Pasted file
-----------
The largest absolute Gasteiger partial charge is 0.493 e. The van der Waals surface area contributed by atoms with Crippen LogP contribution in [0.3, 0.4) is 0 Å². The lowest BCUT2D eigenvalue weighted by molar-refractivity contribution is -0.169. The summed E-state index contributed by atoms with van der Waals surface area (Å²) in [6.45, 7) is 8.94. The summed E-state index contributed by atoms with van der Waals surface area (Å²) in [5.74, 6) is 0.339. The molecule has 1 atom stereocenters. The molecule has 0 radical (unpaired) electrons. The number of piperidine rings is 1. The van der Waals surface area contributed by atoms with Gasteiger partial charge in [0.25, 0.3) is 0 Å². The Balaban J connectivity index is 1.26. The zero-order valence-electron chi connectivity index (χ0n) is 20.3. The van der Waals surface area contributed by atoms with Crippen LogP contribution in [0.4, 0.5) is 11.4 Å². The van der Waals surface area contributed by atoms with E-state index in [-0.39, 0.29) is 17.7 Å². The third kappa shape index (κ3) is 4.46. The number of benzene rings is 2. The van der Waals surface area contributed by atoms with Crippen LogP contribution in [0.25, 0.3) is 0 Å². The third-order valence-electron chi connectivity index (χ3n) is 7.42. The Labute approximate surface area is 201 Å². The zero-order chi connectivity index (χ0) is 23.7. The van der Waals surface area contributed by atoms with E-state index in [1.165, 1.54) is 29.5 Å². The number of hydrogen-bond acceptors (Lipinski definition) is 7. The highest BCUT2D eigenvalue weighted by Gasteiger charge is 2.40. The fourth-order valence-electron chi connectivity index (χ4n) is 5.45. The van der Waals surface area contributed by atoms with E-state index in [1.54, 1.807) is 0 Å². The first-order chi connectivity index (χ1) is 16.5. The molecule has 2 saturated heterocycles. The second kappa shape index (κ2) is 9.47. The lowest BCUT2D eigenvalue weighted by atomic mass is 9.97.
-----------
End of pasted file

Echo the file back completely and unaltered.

The largest absolute Gasteiger partial charge is 0.493 e. The van der Waals surface area contributed by atoms with Crippen LogP contribution in [0.3, 0.4) is 0 Å². The lowest BCUT2D eigenvalue weighted by molar-refractivity contribution is -0.169. The summed E-state index contributed by atoms with van der Waals surface area (Å²) in [6.45, 7) is 8.94. The summed E-state index contributed by atoms with van der Waals surface area (Å²) in [5.74, 6) is 0.339. The molecule has 1 atom stereocenters. The molecule has 0 radical (unpaired) electrons. The number of piperidine rings is 1. The van der Waals surface area contributed by atoms with Gasteiger partial charge in [0.25, 0.3) is 0 Å². The Balaban J connectivity index is 1.26. The zero-order valence-electron chi connectivity index (χ0n) is 20.3. The van der Waals surface area contributed by atoms with Crippen LogP contribution in [0.4, 0.5) is 11.4 Å². The van der Waals surface area contributed by atoms with E-state index in [-0.39, 0.29) is 17.7 Å². The third kappa shape index (κ3) is 4.46. The number of benzene rings is 2. The van der Waals surface area contributed by atoms with Crippen LogP contribution in [0.25, 0.3) is 0 Å². The third-order valence-electron chi connectivity index (χ3n) is 7.42. The Labute approximate surface area is 201 Å². The zero-order chi connectivity index (χ0) is 23.7. The van der Waals surface area contributed by atoms with E-state index in [1.165, 1.54) is 29.5 Å². The number of hydrogen-bond acceptors (Lipinski definition) is 7. The highest BCUT2D eigenvalue weighted by Gasteiger charge is 2.40. The fourth-order valence-electron chi connectivity index (χ4n) is 5.45. The van der Waals surface area contributed by atoms with E-state index in [1.54, 1.807) is 0 Å². The first-order chi connectivity index (χ1) is 16.5. The molecule has 2 saturated heterocycles. The second kappa shape index (κ2) is 9.47. The lowest BCUT2D eigenvalue weighted by atomic mass is 9.97.